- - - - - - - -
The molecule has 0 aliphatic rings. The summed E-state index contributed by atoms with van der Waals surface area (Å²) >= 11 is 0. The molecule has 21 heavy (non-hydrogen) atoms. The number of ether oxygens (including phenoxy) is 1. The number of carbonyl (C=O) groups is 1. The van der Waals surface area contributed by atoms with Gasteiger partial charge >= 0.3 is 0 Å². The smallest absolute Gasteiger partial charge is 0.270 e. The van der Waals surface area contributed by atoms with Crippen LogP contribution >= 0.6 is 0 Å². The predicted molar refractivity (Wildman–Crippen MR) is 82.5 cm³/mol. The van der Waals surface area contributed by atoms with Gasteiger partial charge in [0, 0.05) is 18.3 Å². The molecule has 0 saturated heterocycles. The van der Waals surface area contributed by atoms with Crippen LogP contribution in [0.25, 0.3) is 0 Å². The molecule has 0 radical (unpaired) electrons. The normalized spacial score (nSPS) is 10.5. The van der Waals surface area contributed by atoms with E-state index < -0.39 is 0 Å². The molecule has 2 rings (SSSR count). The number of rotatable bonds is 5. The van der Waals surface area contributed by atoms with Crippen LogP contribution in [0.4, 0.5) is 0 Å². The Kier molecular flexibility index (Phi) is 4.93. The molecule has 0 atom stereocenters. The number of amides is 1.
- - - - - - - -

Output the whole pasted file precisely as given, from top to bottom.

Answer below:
The molecule has 0 aliphatic rings. The summed E-state index contributed by atoms with van der Waals surface area (Å²) >= 11 is 0. The molecule has 21 heavy (non-hydrogen) atoms. The number of ether oxygens (including phenoxy) is 1. The number of carbonyl (C=O) groups is 1. The van der Waals surface area contributed by atoms with Gasteiger partial charge >= 0.3 is 0 Å². The smallest absolute Gasteiger partial charge is 0.270 e. The van der Waals surface area contributed by atoms with Crippen LogP contribution >= 0.6 is 0 Å². The predicted molar refractivity (Wildman–Crippen MR) is 82.5 cm³/mol. The van der Waals surface area contributed by atoms with Gasteiger partial charge in [0, 0.05) is 18.3 Å². The molecule has 0 saturated heterocycles. The van der Waals surface area contributed by atoms with Crippen LogP contribution in [0.25, 0.3) is 0 Å². The molecule has 0 radical (unpaired) electrons. The normalized spacial score (nSPS) is 10.5. The van der Waals surface area contributed by atoms with E-state index < -0.39 is 0 Å². The molecule has 2 rings (SSSR count). The number of rotatable bonds is 5. The van der Waals surface area contributed by atoms with Crippen LogP contribution in [0.4, 0.5) is 0 Å². The Kier molecular flexibility index (Phi) is 4.93. The molecule has 0 atom stereocenters. The number of amides is 1.